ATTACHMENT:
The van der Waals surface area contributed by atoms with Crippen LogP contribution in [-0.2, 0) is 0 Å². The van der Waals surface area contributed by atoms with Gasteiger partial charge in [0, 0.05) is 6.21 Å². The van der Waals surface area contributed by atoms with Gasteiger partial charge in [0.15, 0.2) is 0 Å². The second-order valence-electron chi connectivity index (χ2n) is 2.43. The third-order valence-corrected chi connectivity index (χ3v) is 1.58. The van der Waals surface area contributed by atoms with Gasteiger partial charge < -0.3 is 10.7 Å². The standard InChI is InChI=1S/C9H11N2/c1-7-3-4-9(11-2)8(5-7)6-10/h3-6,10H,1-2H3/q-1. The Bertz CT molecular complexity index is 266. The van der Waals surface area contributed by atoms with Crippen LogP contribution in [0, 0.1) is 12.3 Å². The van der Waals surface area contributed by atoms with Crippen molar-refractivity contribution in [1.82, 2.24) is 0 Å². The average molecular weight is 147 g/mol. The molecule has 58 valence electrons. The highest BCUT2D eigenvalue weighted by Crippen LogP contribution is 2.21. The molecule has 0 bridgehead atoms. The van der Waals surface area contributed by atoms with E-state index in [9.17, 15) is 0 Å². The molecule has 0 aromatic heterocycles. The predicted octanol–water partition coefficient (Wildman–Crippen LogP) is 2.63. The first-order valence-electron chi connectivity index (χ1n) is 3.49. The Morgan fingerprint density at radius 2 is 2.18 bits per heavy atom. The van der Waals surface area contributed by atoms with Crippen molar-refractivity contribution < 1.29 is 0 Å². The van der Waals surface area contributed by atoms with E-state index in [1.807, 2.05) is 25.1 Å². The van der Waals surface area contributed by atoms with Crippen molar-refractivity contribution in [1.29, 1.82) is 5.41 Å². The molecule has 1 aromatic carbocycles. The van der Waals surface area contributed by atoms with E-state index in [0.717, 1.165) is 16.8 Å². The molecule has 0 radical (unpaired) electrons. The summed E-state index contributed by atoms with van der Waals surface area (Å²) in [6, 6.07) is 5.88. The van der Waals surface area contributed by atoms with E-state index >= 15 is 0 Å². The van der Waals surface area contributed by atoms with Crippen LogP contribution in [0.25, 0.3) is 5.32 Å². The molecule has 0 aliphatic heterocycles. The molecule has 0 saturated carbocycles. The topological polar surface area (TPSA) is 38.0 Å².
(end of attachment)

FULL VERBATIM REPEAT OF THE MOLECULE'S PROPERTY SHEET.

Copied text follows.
The van der Waals surface area contributed by atoms with Crippen LogP contribution in [-0.2, 0) is 0 Å². The van der Waals surface area contributed by atoms with Gasteiger partial charge in [0, 0.05) is 6.21 Å². The van der Waals surface area contributed by atoms with Gasteiger partial charge in [0.15, 0.2) is 0 Å². The second-order valence-electron chi connectivity index (χ2n) is 2.43. The third-order valence-corrected chi connectivity index (χ3v) is 1.58. The van der Waals surface area contributed by atoms with Gasteiger partial charge < -0.3 is 10.7 Å². The standard InChI is InChI=1S/C9H11N2/c1-7-3-4-9(11-2)8(5-7)6-10/h3-6,10H,1-2H3/q-1. The Bertz CT molecular complexity index is 266. The van der Waals surface area contributed by atoms with Crippen LogP contribution in [0, 0.1) is 12.3 Å². The van der Waals surface area contributed by atoms with Crippen molar-refractivity contribution in [1.82, 2.24) is 0 Å². The average molecular weight is 147 g/mol. The molecule has 58 valence electrons. The highest BCUT2D eigenvalue weighted by Crippen LogP contribution is 2.21. The molecule has 0 bridgehead atoms. The van der Waals surface area contributed by atoms with E-state index in [9.17, 15) is 0 Å². The molecule has 0 aromatic heterocycles. The predicted octanol–water partition coefficient (Wildman–Crippen LogP) is 2.63. The first-order valence-electron chi connectivity index (χ1n) is 3.49. The Morgan fingerprint density at radius 2 is 2.18 bits per heavy atom. The van der Waals surface area contributed by atoms with Crippen molar-refractivity contribution < 1.29 is 0 Å². The van der Waals surface area contributed by atoms with E-state index in [1.807, 2.05) is 25.1 Å². The van der Waals surface area contributed by atoms with Crippen molar-refractivity contribution in [1.29, 1.82) is 5.41 Å². The molecule has 1 aromatic carbocycles. The van der Waals surface area contributed by atoms with E-state index in [0.717, 1.165) is 16.8 Å². The molecule has 0 radical (unpaired) electrons. The summed E-state index contributed by atoms with van der Waals surface area (Å²) in [6, 6.07) is 5.88. The van der Waals surface area contributed by atoms with E-state index >= 15 is 0 Å². The van der Waals surface area contributed by atoms with Crippen LogP contribution in [0.25, 0.3) is 5.32 Å². The molecule has 0 aliphatic heterocycles. The molecule has 0 saturated carbocycles. The topological polar surface area (TPSA) is 38.0 Å².